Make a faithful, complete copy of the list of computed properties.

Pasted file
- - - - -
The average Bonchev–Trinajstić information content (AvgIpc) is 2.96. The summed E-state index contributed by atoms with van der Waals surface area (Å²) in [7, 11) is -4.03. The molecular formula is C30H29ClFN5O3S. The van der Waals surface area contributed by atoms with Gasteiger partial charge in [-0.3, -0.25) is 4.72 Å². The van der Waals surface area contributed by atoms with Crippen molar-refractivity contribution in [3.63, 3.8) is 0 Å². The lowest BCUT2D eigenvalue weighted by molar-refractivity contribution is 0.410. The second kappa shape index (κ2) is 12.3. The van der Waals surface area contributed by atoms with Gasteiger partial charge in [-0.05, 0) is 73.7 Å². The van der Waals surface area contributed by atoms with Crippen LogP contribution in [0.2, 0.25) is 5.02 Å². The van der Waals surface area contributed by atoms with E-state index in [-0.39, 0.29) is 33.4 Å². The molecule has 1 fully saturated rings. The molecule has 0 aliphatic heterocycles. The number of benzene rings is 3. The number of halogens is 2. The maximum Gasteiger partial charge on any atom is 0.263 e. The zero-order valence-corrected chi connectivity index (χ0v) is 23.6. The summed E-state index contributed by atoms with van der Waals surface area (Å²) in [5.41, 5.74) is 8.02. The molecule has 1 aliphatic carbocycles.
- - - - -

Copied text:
The average Bonchev–Trinajstić information content (AvgIpc) is 2.96. The summed E-state index contributed by atoms with van der Waals surface area (Å²) in [7, 11) is -4.03. The molecular formula is C30H29ClFN5O3S. The van der Waals surface area contributed by atoms with Gasteiger partial charge in [-0.3, -0.25) is 4.72 Å². The van der Waals surface area contributed by atoms with Crippen molar-refractivity contribution in [3.63, 3.8) is 0 Å². The lowest BCUT2D eigenvalue weighted by molar-refractivity contribution is 0.410. The second kappa shape index (κ2) is 12.3. The van der Waals surface area contributed by atoms with Gasteiger partial charge in [-0.05, 0) is 73.7 Å². The van der Waals surface area contributed by atoms with Crippen LogP contribution in [0.2, 0.25) is 5.02 Å². The van der Waals surface area contributed by atoms with E-state index in [-0.39, 0.29) is 33.4 Å². The molecule has 1 fully saturated rings. The molecule has 0 aliphatic heterocycles. The number of benzene rings is 3. The number of halogens is 2. The maximum Gasteiger partial charge on any atom is 0.263 e. The zero-order valence-corrected chi connectivity index (χ0v) is 23.6. The summed E-state index contributed by atoms with van der Waals surface area (Å²) in [5.41, 5.74) is 8.02. The molecule has 1 aliphatic carbocycles.